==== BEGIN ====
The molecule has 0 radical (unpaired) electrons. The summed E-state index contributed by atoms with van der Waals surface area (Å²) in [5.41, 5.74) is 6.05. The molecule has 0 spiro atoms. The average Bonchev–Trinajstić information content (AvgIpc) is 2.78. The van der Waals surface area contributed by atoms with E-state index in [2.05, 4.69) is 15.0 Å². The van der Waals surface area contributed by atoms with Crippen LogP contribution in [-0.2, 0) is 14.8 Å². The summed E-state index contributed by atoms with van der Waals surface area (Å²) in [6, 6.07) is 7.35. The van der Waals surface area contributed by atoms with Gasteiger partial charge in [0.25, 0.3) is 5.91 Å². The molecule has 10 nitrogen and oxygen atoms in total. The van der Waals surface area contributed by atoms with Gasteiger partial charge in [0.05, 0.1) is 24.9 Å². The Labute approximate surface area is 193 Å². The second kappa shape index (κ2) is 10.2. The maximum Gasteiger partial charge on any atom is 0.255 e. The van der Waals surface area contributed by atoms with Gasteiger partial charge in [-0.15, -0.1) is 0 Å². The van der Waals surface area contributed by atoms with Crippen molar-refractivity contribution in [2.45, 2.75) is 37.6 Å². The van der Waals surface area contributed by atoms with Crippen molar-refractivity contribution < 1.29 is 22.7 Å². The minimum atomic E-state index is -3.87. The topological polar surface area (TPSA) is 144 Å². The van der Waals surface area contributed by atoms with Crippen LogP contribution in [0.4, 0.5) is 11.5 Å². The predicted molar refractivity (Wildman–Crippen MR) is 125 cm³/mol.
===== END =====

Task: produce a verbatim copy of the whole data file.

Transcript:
The molecule has 0 radical (unpaired) electrons. The summed E-state index contributed by atoms with van der Waals surface area (Å²) in [5.41, 5.74) is 6.05. The molecule has 0 spiro atoms. The average Bonchev–Trinajstić information content (AvgIpc) is 2.78. The van der Waals surface area contributed by atoms with E-state index in [2.05, 4.69) is 15.0 Å². The van der Waals surface area contributed by atoms with Crippen LogP contribution in [-0.2, 0) is 14.8 Å². The summed E-state index contributed by atoms with van der Waals surface area (Å²) in [6, 6.07) is 7.35. The van der Waals surface area contributed by atoms with Gasteiger partial charge in [0.25, 0.3) is 5.91 Å². The molecule has 10 nitrogen and oxygen atoms in total. The van der Waals surface area contributed by atoms with Gasteiger partial charge in [0.05, 0.1) is 24.9 Å². The Labute approximate surface area is 193 Å². The second kappa shape index (κ2) is 10.2. The maximum Gasteiger partial charge on any atom is 0.255 e. The van der Waals surface area contributed by atoms with Gasteiger partial charge in [-0.15, -0.1) is 0 Å². The van der Waals surface area contributed by atoms with Crippen molar-refractivity contribution in [2.45, 2.75) is 37.6 Å². The van der Waals surface area contributed by atoms with Crippen molar-refractivity contribution < 1.29 is 22.7 Å². The minimum atomic E-state index is -3.87. The topological polar surface area (TPSA) is 144 Å². The van der Waals surface area contributed by atoms with Crippen LogP contribution in [0.4, 0.5) is 11.5 Å². The predicted molar refractivity (Wildman–Crippen MR) is 125 cm³/mol.